Wood Ticks - Just Along for the Ride

The early warm spring entices everyone and everything to become more active. Humans and pets love to take a walk in forests and prairies of Wisconsin's State Parks. Insects also love to “hitch” a ride. An unwelcome hitch-hiker is the wood tick.


Ticks are not really insects. They are arthropods; closely related to mites and spiders. In the U.S., there are 80 species of ticks. Twelve species are concerns for public health officials and veterinarians. In Wisconsin, the blacklegged tick are known as deer or bear ticks. This tick is a major concern for Lyme disease. Worldwide, ticks are second only to mosquitoes in their ability to spread disease to people.

Wood ticks, or American dog ticks are the most common ticks found in Wisconsin. They do not transmit Lyme disease.

Ticks wait atop grasses and other vegetation until an animal or human brushes against them. Then they cling to the skin, fur, or clothing.

To help help prevent these unwelcome hitchhikers:
  1. Walk in the center of mowed trails to avoid brushing against vegetation.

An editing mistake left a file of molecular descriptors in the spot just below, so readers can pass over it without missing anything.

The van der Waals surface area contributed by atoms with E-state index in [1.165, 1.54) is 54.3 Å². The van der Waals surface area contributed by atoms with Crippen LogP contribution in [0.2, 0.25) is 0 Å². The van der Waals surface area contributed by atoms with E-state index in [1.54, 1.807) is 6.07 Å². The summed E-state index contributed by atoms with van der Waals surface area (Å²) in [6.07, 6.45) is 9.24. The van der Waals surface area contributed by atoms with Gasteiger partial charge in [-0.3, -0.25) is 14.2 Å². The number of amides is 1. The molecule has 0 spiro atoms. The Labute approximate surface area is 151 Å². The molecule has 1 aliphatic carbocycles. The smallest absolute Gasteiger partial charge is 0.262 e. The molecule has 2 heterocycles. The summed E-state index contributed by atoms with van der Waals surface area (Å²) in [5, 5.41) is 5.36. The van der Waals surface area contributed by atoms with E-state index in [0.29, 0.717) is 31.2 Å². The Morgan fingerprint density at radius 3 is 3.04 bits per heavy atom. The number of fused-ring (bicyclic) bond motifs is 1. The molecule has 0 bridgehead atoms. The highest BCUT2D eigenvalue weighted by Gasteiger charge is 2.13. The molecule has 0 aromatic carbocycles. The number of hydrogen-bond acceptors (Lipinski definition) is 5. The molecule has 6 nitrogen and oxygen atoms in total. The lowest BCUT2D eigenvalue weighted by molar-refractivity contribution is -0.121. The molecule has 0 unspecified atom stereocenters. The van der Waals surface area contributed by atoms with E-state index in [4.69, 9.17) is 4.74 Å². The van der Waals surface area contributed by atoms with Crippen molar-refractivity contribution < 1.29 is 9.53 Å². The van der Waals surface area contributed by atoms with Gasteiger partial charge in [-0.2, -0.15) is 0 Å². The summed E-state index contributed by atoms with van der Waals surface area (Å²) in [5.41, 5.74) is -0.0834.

2. Wear light colored clothing. Keep your trousers tucked into the socks.
  3. Wear long sleeved shirts, buttoned at the cuff. Apply tick/insect repellent to pants, socks and shoes.
  4. Wear a head covering.
Products containing 30% DEET or permethrin are very effective in repelling deer ticks. Be sure to follow the manufacturer’s directions on the label. Most manufacturers suggest spraying the material and not the skin.

...then pull straight up.
With tweezers, hold the tick close
to the skin...
The mouth parts of a tick are shaped like tiny barbs. The American dog tick secretes an extremely tough “cement” that bonds its mouth to the skin. The best way to remove a tick is to grasp it with tweezers as close to the skin as possible, and gently, but firmly, pull it straight out. Then, wash the bite area and your hands with soap and water and apply an antiseptic. Do not twist or jerk the tick because the head may remain embedded and lead to infection. If the head or mouth parts do break off, consult your doctor about removing them.

Avoid folklore remedies such as "painting" the tick with nail polish or petroleum jelly, or using heat to make the tick detach from the skin. Your goal is to remove the tick as quickly as possible--not waiting for it to detach.

Tick removal tools
http://www.placervillevet.com/ticktools.htm
http://www.biosci.ohio-state.edu/~acarolog/needham/tickgone.htm